Thursday, April 28, 2011

Chapter Three

The White King Enters

Start Chapter 3:
Once more, the day was ordinary. Elizabeth emerged from her uncomfortable bed at noon. The sun was shining brightly through the window, illuminating the bedroom's every crevice. She groaned, as a couple of cockroaches disappeared through a hole in the wall, after scuttling between the mounds of clothing, books, toys and dishes that made up the architecture of the bedroom floor. She slid slightly, revealing her stomach, which was covered in stretchmarks-- the only smooth area was around her belly button. Her hair was tangled, and her make up running, marking her face with dark blotches. Her eyebrows were fuzzy and scraggly as well, frowning as the sun fell onto her eyelids. She yawned, revealing her yellowed teeth, and the scar on her tongue where she used to have a piercing. Then, slowly, carefully, her every muscle aching, she moved out of the bed, her feet nudging piles of clothing out of the way as she staggered upright. Smacking her dry lips, her brain raced, as she tried to decide what the more important option was-- coffee, or a shower? In the end, cleanliness prevailed. She stepped into the rundown bathroom, eying the new spiderweb of cracks in the wall suspiciously, and undressed. The water was cold, as it always was, but she didn't want to risk talking to her landlord about it. She yawned again, and was rewarded with a mouth full of cold water.

She stepped out of the shower and, wrapping herself in a towel, made her way back to the mirror. Squeezing toothpaste onto a toothbrush and jamming it into her mouth, she glared at her reflection, which served to remind her only of her fading years. The wrinkles, the bags under her eyes, the hints of grey in her hair; all served to warn her that her life was slowly being left behind. She would never be able to be young again, never not be in a position of weakness and responsibility. She saw this in the mirror-- the years of work that her future held, the years of misery, of poverty, toil and then death. She could feel the opening gap in the future gaping, the abyss of time looking into her soul and telling her how worthless her life would be seen by the universe, the universe that cares not, the universe that knows not. She spat into the sink, and rinsed.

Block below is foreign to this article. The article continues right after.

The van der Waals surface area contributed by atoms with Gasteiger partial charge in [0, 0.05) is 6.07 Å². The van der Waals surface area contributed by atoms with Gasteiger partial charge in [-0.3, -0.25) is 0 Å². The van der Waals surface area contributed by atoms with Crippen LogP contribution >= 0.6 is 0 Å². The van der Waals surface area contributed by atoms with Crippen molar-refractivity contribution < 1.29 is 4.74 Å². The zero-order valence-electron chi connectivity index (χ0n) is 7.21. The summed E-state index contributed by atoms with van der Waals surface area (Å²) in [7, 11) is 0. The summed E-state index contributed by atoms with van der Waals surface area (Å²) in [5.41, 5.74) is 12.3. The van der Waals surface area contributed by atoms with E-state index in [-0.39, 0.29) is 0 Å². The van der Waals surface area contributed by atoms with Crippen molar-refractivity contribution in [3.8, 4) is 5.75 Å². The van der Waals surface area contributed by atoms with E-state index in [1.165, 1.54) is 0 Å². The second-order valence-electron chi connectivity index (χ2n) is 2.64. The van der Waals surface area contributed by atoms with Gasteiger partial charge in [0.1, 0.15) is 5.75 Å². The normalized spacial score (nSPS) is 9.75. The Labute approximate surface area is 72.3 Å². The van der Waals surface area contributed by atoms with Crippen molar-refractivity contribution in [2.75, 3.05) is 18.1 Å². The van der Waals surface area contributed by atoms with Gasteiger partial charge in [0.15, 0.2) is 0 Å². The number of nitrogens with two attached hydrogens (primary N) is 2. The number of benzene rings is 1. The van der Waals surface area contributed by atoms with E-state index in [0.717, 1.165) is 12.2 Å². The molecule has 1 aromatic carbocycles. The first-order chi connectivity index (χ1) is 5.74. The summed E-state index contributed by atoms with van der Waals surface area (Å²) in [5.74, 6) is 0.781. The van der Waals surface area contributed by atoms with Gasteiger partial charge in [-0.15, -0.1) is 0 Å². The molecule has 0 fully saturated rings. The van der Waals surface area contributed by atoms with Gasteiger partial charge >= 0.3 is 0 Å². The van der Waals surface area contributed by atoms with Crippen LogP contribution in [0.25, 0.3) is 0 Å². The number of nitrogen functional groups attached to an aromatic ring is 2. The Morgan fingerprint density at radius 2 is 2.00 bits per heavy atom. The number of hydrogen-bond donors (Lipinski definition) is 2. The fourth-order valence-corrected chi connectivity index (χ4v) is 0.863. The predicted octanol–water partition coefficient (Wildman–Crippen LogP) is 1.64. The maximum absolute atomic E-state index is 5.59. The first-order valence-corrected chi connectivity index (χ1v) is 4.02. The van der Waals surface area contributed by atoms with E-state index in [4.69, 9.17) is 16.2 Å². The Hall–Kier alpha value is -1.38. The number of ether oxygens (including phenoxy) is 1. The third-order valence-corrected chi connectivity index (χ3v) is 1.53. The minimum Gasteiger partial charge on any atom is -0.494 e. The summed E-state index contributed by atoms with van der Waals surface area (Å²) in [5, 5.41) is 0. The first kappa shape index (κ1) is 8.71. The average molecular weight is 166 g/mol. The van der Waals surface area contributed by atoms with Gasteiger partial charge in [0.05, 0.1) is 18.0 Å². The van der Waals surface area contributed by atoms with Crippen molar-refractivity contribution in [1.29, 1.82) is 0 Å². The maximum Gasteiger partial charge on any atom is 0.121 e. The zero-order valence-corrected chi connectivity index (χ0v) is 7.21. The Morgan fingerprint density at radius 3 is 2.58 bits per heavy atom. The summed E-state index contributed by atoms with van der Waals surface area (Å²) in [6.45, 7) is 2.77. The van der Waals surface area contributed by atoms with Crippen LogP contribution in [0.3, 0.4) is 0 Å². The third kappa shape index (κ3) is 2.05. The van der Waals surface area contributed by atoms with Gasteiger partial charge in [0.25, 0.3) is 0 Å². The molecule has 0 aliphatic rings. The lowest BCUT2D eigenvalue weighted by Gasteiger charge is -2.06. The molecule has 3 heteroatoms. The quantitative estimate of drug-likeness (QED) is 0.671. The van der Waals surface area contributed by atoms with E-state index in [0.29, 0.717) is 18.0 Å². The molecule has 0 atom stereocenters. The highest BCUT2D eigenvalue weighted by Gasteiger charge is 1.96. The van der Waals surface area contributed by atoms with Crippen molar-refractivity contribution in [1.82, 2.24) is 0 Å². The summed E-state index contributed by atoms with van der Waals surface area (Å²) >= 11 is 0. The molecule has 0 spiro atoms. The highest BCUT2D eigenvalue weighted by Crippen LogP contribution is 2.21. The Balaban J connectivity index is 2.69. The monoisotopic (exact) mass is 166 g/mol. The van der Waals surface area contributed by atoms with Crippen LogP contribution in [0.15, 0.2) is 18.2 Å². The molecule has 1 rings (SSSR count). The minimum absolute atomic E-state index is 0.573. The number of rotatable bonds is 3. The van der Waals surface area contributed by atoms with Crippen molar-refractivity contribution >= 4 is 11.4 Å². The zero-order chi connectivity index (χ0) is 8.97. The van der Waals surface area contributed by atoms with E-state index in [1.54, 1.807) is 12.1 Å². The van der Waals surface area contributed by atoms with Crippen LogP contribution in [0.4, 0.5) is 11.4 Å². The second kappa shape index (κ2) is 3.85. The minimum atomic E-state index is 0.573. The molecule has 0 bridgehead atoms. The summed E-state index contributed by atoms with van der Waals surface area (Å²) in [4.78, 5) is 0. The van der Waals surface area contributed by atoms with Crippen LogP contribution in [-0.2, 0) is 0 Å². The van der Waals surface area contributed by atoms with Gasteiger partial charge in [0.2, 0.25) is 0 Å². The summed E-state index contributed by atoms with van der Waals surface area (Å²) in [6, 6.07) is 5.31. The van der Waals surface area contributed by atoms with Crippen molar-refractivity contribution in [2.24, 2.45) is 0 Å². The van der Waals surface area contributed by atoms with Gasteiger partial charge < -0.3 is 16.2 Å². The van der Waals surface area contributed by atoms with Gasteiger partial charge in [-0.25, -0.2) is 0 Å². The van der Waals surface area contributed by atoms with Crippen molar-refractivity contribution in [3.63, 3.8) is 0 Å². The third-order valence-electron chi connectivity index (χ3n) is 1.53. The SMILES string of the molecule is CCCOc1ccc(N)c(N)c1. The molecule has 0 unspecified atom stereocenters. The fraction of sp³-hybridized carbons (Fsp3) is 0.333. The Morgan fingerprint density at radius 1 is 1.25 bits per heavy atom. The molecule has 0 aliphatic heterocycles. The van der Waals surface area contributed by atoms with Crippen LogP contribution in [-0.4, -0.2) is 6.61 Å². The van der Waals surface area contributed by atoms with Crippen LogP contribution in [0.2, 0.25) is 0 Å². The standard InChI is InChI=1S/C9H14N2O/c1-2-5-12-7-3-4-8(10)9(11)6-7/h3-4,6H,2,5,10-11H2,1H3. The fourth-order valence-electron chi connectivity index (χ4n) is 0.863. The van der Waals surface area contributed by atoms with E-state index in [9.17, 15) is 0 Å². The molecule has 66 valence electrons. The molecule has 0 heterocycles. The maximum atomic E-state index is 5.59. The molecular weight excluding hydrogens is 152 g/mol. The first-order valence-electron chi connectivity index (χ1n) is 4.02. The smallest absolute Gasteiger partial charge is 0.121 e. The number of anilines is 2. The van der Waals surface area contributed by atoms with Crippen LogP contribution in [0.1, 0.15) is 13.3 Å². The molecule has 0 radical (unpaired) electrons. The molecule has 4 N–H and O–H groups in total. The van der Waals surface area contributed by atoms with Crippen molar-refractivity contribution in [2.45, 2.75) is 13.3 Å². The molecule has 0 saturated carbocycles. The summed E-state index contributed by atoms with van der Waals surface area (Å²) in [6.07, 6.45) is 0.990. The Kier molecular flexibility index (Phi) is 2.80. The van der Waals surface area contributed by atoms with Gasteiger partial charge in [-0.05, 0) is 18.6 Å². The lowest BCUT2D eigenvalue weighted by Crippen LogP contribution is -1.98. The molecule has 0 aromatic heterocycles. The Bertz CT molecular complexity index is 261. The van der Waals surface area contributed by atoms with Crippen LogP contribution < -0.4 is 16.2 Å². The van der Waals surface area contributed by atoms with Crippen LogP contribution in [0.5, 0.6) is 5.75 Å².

Towling herself off, she walked into the kitchen and popped on the kettle, pouring some instant coffee into a chipped mug. Elizabeth walked over to the front door, which had been jammed with leaflets from some church, "The Church of the Last." She snorted at the obviously fake joy of the too clean people on the pamphlet and tossed it into the trash. She went back into the bedroom, and picked some clothes up off the floor. She sniffed them, and satisfied that they were at least clean-ish, she pulled them over her head. Dressed in a rumpled t-shirt and jeans, she moved back into the kitchen. Soon, cheap instant coffee was bountiful. Elizabeth sat at the box that served as a coffee-table and sipped at her breakfast, her eyes staring into the distance as she made plans for her day. She yawned again, and finished off her drink, stepping back into the kitchen to place it in the ever growing pile of washing up. She sighed heavily, and went about cleaning up the house.